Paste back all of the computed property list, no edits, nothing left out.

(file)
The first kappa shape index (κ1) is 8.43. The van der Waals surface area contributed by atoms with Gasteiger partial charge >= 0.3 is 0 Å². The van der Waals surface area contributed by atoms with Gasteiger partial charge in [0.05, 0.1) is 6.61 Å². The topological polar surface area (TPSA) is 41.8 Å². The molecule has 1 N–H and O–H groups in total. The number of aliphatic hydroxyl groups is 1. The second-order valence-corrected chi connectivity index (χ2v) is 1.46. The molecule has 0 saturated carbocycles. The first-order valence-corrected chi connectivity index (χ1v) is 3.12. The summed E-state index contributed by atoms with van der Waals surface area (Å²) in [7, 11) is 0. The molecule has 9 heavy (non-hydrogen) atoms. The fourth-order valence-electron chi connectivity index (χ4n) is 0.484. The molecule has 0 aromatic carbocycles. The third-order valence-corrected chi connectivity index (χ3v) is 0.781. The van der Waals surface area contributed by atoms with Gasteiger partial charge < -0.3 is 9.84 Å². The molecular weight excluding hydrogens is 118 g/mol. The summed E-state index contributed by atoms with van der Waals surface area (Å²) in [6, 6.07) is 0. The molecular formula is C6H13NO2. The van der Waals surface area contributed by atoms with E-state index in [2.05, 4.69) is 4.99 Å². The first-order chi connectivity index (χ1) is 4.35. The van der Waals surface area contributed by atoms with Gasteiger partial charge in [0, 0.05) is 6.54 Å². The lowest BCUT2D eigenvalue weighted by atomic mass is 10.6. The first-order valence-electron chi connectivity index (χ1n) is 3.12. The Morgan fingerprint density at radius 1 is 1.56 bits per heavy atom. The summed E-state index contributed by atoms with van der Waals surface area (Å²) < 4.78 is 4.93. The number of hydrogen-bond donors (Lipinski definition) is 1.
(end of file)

The first kappa shape index (κ1) is 8.43. The van der Waals surface area contributed by atoms with Gasteiger partial charge >= 0.3 is 0 Å². The van der Waals surface area contributed by atoms with Gasteiger partial charge in [0.05, 0.1) is 6.61 Å². The topological polar surface area (TPSA) is 41.8 Å². The molecule has 1 N–H and O–H groups in total. The number of aliphatic hydroxyl groups is 1. The second-order valence-corrected chi connectivity index (χ2v) is 1.46. The molecule has 0 saturated carbocycles. The first-order valence-corrected chi connectivity index (χ1v) is 3.12. The summed E-state index contributed by atoms with van der Waals surface area (Å²) in [7, 11) is 0. The molecule has 9 heavy (non-hydrogen) atoms. The fourth-order valence-electron chi connectivity index (χ4n) is 0.484. The molecule has 0 aromatic carbocycles. The third-order valence-corrected chi connectivity index (χ3v) is 0.781. The van der Waals surface area contributed by atoms with Gasteiger partial charge < -0.3 is 9.84 Å². The molecular weight excluding hydrogens is 118 g/mol. The summed E-state index contributed by atoms with van der Waals surface area (Å²) in [6, 6.07) is 0. The molecular formula is C6H13NO2. The van der Waals surface area contributed by atoms with E-state index in [2.05, 4.69) is 4.99 Å². The first-order chi connectivity index (χ1) is 4.35. The van der Waals surface area contributed by atoms with Gasteiger partial charge in [0, 0.05) is 6.54 Å². The lowest BCUT2D eigenvalue weighted by atomic mass is 10.6. The first-order valence-electron chi connectivity index (χ1n) is 3.12. The Morgan fingerprint density at radius 1 is 1.56 bits per heavy atom. The summed E-state index contributed by atoms with van der Waals surface area (Å²) < 4.78 is 4.93. The number of hydrogen-bond donors (Lipinski definition) is 1.